Turning passion into a career

Brittney and Jonathan Meier opened Wanderlust Outfitters in downtown St. Joseph three years ago, offering customers a wide range of outdoor clothing and equipment. The Meiers are often called on to help hikers navigate the sometimes tricky logistics of advanced hiking.

ST. JOSEPH — For Brittney and Jonathan Meier, starting an outdoor specialty store answered a question they’d already been kicking around: Why not just follow your passion?

That’s how Brittney Meier saw the launch of Wanderlust Outfitters, which the couple opened on Labor Day 2016 at 120 S. State St. in downtown St. Joseph.

“Since we got married, we backpacked, we hiked, we camped, we did all those things. We had this idea: ‘If we could do anything, what would we do? This is what we would do,’” she said.

For Jonathan Meier, the answer came down to four words: “We love being outside.”

Wanderlust’s name comes from a noun that means “a strong desire to travel and explore the world.”

The store sells men’s and women’s outdoor apparel, backpacks and gear, with one idea in mind, as its Facebook page states: “We get outside. We explore our world. And, we exist for one very important purpose … to inspire and equip others to do the same.”

But the story hasn’t stopped there.

Three years of steady growth have also allowed the Meiers to strike up relationships with similar organizations, like Sarett Nature Center, and offer classes and events.

Brittney Meier sees these developments as an ideal blending of their personal and professional worlds.

“This is home for Jonathan. He’s from the Stevensville area. It’s really fun to take the things you’ve learned to do in your career, and apply them to something you’re super passionate about. Not many people get to do that.”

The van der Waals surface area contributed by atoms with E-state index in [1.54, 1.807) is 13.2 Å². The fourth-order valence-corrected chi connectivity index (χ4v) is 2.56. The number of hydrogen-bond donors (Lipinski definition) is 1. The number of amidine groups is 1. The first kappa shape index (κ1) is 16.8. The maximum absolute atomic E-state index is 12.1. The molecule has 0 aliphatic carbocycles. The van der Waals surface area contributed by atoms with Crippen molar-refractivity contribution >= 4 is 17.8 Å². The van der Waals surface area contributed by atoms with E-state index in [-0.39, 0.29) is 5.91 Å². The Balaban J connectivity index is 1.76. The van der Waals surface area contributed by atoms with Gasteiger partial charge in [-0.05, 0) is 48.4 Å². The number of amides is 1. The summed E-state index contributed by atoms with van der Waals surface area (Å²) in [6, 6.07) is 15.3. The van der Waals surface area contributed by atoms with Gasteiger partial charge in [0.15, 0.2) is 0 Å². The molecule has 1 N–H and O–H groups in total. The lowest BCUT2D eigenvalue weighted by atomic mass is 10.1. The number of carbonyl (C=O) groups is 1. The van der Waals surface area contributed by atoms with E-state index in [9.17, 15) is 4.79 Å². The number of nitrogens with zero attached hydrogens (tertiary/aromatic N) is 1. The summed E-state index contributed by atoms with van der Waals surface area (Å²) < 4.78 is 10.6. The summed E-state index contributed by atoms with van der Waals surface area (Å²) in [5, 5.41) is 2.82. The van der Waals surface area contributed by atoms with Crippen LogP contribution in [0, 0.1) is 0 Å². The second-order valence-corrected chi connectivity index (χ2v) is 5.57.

For Jonathan Meier, it’s all about the relationships that the couple have formed through their business.

“We’re blessed to work with the team of people that we have, and the customers we interact with – the stories they share with us on their adventures. They’re doing (Mount) Kilimanjaro, they’re doing these major hikes. They’re also doing these things locally, and we get to hear about it from everyone, which is great,” he said.

Changing perspective

The Meiers met in an economics class at Anderson University, a Christian liberal arts institution in Anderson, Ind., just north of Indianapolis.

Jonathan was studying business management, while Brittney focused on marketing and communications.

“It’s not a super exciting place to meet, but that’s OK,” Brittney said, laughing.

Jonathan Meier continued his education with graduate studies at Taylor University in Upland, Ind., where he got his master’s in business administration.

The couple married in 2005 and then worked in the tire industry, with Jonathan involved in the operations management side, and Brittney on the marketing side.

The Meiers returned to St. Joseph in 2016, after a 16-year absence from the area. They now employ about 15 people.

They also have a 3-year-old son, so “outdoors looks like a little different today,” said Brittney said.

But the Meiers still try to get in some hiking and mountain time a couple times a year, in North Carolina and Tennessee.

“We’ve had to learn to enjoy the experience, not worry about the destination. Our little guy’s great – we still hike with him, but we spend lots of time hanging out in the streams. We don’t always get to the end of the trail. But that’s OK, though,” she said.

“It’s just changing the perspective,” Jonathan said.

Something for everybody

One thing became apparent when the couple opened their store, as Brittney Meier explained.

“We have an awesome outdoor community in Southwest Michigan that was pretty underserved – we’ve got Third Coast (Surf Shop), obviously, for surfers,” she said.